Reviewer: Charity Bishop
As a child I would curl up in front of my television set every Saturday morning to watch the adventures of Sarah Stanley in Avonlea, the charming little Prince Edward Island village made famous through the Anne books by Lucy Maud Montgomery. A Canadian production with a family-based intention, The Road to Avonlea never provided anything but classic, innocent entertainment. With intelligent writing, unforgettable characters, and truly touching scenes, it is a series that everyone will enjoy. The second season begins with Sarah (Sarah Polly) being called back to the mainland to live with her father again. After her mother's death, Sarah was taken to Avonlea to stay with her two spinster aunts, Hetty (Jackie Borroughs) and Olivia King (Mag Ruffan). Having come to love her extended family, Sarah is sorry to leave but eager to be back with her beloved papa again.
The day of her arrival he is called to the shipyards to oversee various business arrangements, and is killed in a freak accident. Now orphaned and left under the care of her posh nanny, Sarah must contend with the loss of her father and wonder if she is to be taken back to Avonlea. Events set in motion her future life with the aunts, who have their own battles to wage. Olivia is working as a reporter for the local newspaper, threatened to go under by competing papers. Hetty must contend with the reappearance of an old beau that she swore never to speak to again. Alec King (Cedric Smith) has a rambunctious household in which his eldest daughter, Felicity (Gema Zamprogna), is in a hurry to grow up. Then there are the townspeople, charming and disagreeable alike. The local gossips use any excuse to make a scandal out of a single incident, and there's plenty of news to go around.
Marilla Cuthbert takes in two orphans that Rachael Lynde loathes, a local musician learns to read, and Miss Stacie returns from the mainland, sending wavers of excitement through the townspeople and earning a horrified shudder from Hetty King. There are first kisses, old romances, shenanigans from overly enthusiastic children, a kidnapping or two, and several heart-wrenching twists. If you're not laughing, you're smiling, and if you're not smiling, you're crying. It had been many years since I'd watched these and they're like returning to an old friend. There are aspects that you remember, and others that surprise you. It's a fragrance of former days when innocence in television was the norm, when a family could watch together without one hand on the remote, when language was nonexistent and childish games wholly sweet in temper. It's one of the stories that shaped my growing years, that made me long for the next episode to come, that resulted in many conversations about Avonlea, and caused me to spend hours daydreaming in the back yard, wearing a bonnet and lace-up shoes.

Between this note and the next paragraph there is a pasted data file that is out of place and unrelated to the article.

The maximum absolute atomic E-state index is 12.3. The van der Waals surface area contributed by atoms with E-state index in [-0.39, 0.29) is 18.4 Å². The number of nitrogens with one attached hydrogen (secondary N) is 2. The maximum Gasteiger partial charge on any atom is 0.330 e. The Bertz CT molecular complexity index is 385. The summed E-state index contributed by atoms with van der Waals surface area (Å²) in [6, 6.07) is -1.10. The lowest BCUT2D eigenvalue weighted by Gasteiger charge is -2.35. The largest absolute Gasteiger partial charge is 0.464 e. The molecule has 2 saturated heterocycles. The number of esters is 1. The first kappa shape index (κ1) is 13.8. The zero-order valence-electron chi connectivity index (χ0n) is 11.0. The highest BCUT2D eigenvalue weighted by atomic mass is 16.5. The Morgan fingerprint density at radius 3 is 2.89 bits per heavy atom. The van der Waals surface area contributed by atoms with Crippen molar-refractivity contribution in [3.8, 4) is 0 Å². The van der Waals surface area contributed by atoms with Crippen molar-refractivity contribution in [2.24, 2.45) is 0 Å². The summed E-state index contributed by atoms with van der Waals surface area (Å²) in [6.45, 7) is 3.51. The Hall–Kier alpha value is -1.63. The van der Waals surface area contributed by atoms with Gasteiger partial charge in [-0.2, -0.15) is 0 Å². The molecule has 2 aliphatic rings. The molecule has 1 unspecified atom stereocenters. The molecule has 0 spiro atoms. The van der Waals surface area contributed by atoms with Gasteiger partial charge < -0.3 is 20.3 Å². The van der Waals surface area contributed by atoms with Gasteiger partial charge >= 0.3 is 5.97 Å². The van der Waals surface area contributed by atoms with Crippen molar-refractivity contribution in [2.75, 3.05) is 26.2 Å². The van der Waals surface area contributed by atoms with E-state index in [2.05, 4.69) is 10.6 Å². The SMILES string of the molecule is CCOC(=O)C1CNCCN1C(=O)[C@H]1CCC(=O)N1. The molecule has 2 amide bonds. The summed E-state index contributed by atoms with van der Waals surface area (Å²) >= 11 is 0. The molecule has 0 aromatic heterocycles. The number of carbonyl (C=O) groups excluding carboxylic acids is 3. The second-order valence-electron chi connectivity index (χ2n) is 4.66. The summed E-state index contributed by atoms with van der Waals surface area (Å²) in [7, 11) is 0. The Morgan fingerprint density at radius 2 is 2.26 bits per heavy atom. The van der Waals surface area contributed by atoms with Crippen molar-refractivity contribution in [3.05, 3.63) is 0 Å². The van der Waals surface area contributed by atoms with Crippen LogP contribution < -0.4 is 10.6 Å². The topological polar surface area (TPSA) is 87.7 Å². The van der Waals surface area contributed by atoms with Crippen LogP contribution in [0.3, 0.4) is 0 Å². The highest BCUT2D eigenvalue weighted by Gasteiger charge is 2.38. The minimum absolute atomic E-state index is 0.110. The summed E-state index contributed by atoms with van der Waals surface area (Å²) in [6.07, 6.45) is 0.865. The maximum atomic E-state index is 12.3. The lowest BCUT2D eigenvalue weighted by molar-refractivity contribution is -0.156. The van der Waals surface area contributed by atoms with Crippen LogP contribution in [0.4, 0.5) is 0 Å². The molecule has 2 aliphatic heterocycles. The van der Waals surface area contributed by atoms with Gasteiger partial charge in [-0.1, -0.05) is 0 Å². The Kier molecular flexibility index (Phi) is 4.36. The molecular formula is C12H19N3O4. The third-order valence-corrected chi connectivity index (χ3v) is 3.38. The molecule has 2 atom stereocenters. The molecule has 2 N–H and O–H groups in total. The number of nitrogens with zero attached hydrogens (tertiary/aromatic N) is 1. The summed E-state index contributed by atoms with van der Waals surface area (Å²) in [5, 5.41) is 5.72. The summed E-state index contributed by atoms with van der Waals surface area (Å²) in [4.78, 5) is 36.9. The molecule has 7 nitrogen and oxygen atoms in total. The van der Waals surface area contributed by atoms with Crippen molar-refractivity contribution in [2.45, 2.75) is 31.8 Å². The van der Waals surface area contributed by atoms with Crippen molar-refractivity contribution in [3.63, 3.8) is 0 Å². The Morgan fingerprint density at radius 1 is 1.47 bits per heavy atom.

Introducing a new generation to the marvelous world of Avonlea is something I encourage every parent to do. There are very mild issues in some of the episodes, but most are wholly decent. Unfortunately the first episode in this season includes a sance. Sarah wants to contact her father and goes into a gypsy caravan to find a fortune teller. The woman does so realistically and only afterward do we learn it was an elaborate hoax. (To be fair, I'm not sure how bad it is, since we fast-forwarded that scene.) Sarah learns this the difficult way; the Kings are God-fearing and church-attending. Most of the religious aspect is excellent, although it's hinted at later that a traveling Methodist minister had multiple illegal marriages. Sarah and Felix get a love potion from a "witch" in the woods (Peg is actually a farce; she adopted her reclusive habits to keep children from bothering her). Peg also threatens someone with a curse. There is never any bad language, but characters do use "Good Lord!" as an exclamation of annoyance or surprise. Romance is definitely woven throughout but in sweet ways.
Felicity reads romance novels (none of them are vulgar) and daydreams about being kissed. She makes a fool out of herself cheering on a boy at a cricket match. She does get her kiss... on the cheek! She stuffs tissues down the front of her dress. Alec takes a bath in the kitchen in which everyone seems to traipse in and out (the tub is covered). Rachael Lynde reveals a thirty-year obsession with a man she met when she was young, intimating that she cried herself to sleep over him long after her marriage. As risqu as the series ever gets is by showing off corsets and bloomers. Hetty falls into the creek and her skirt comes off (still leaving her modestly covered, but the town has a fantastic laugh at her expense). Rachael's corset winds up on a pig thanks to the exploits of an enthusiastic child. The series is full of fun quips, various adventures, encounters with motor cars, old photographs, and a few mysteries. It's a tasteful program that your entire family will enjoy.